Image file formats


Martin McBride, 2016-12-01
Tags image file format png jpeg bmp gif svg pdf
Categories data representation imaging

There are many different image file formats. Here are some of the most common bitmap and vector formats.

Bitmap formats

PNG format

PNG (Portable Network Graphics) was introduced in 1996, mainly aimed at providing a suitable modern image format for the internet. It supports full colour images, and monochrome. It also supports transparency, including semi-transparency.

PNG uses Zip compression, which provides reasonable lossless compression for most images. It does not perform quite as well as JPEG for photographs.

JPEG format

JPEG (named after the group that created it, Joint Photographic Experts Group) was introduced in 1992. With the introduction of digital cameras, a format was required which compressed digital photographs very efficiently.

JPEG uses lossy compression. The image you get back isn't exactly the same as the original, it has some blurring and noise, but it is generally difficult to spot if the image is a photograph of a natural scene. It has quality settings, which can make the compressed file smaller, at the expense of image quality.

JPEG distorts hard edges quite badly, so it isn't suitable for images of diagrams or text. It is generally better to use PNG for those types of image.

BMP format

Windows BMP (Bitmap) format is a very simple format for storing RGB or Monochrome images. It allows various bit depths up to 24 bit RGB, and allows transparency. It uses run length encoding which is simple and works well with small icon or sprite images, but does not work well at all with large photographs.

BMP was the default file format for Microsoft Windows images, but in many cases PNG is now used instead.

GIF format

GIF (Graphics Interchange Format) was the first image format to be widely supported by the World Wide Web. The Web needed an image format which was independent and offered good compression. GIF seemed to be the best solution, so most browsers added support for it. GIF also allowed for transparency and simple animation.

However, GIF only supports 256 colours, so it could not display good quality photographic images. It has now largely been replaced by JPEG and PNG.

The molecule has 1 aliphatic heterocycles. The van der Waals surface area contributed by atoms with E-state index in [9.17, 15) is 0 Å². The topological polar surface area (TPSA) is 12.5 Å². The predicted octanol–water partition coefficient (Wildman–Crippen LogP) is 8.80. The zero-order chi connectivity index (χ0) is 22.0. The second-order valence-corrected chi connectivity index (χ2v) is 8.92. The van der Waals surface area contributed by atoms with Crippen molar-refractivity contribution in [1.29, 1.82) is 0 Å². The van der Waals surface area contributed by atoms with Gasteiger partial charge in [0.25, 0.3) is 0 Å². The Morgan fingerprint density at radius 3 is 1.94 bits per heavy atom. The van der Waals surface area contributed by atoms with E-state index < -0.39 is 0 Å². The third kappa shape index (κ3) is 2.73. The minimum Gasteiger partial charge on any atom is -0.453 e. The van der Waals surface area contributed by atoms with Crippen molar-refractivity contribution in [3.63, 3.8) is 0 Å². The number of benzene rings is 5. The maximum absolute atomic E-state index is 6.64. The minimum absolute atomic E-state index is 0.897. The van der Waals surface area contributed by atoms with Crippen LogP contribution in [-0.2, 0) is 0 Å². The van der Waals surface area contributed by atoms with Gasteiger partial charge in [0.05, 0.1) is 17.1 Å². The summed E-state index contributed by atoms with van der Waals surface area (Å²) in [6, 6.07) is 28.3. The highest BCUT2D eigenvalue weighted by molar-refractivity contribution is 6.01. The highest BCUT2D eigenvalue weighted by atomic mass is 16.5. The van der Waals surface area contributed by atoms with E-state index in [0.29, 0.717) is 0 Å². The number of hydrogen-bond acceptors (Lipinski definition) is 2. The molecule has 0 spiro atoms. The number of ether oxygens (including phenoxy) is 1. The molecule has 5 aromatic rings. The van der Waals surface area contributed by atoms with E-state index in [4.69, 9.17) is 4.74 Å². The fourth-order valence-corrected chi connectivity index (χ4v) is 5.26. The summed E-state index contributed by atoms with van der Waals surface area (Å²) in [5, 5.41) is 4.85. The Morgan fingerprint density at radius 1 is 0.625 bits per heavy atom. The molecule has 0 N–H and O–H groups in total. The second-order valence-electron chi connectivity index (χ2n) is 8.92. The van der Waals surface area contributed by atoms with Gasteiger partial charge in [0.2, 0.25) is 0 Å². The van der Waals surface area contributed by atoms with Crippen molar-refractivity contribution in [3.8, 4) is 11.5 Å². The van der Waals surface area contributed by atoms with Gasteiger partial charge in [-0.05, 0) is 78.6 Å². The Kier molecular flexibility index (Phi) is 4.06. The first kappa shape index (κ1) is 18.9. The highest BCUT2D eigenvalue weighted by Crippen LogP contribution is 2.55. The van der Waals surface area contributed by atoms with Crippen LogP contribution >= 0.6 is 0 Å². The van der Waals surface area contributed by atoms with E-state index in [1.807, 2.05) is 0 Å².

Vector formats

SVG format

SVG (Standard Vector Graphics) is a vector format which uses XML (a text format similar to HTML) to store images.

The format can be used to define lines, curves, shapes and text (using standard fonts). All shapes can be filled and outlined using solid colour, gradients (varying colours), images or patterns. SVG also supports effects such as blur and shadow.

SVG format is supported in modern web browsers, so you can include vector graphics just as easily as images. Inkscape (open source vector graphics editing software) supports SVG as its native format.

PDF format

PDF (Portable Document Format) is a format developed by Adobe Inc to allow documents to be shared across different computer systems.

Many different types of documents can be converted to PDF. For example, a Microsoft word document can be saved as a PDF, which means it can be viewed or printed on any system which has a PDF viewer (even if it doesn't have a copy of Word installed). However, PDF documents are mainly intended to be read-only, you cannot usually edit them (except for making small changes which don't affect the overall layout of the document).

PDF is a vector format, so it can be rescaled perfectly for different devices and different printers. It is a lot more than an image format, it is a document format supporting multiple pages. PDF has advanced features such as colour correction which are used in professional printing.

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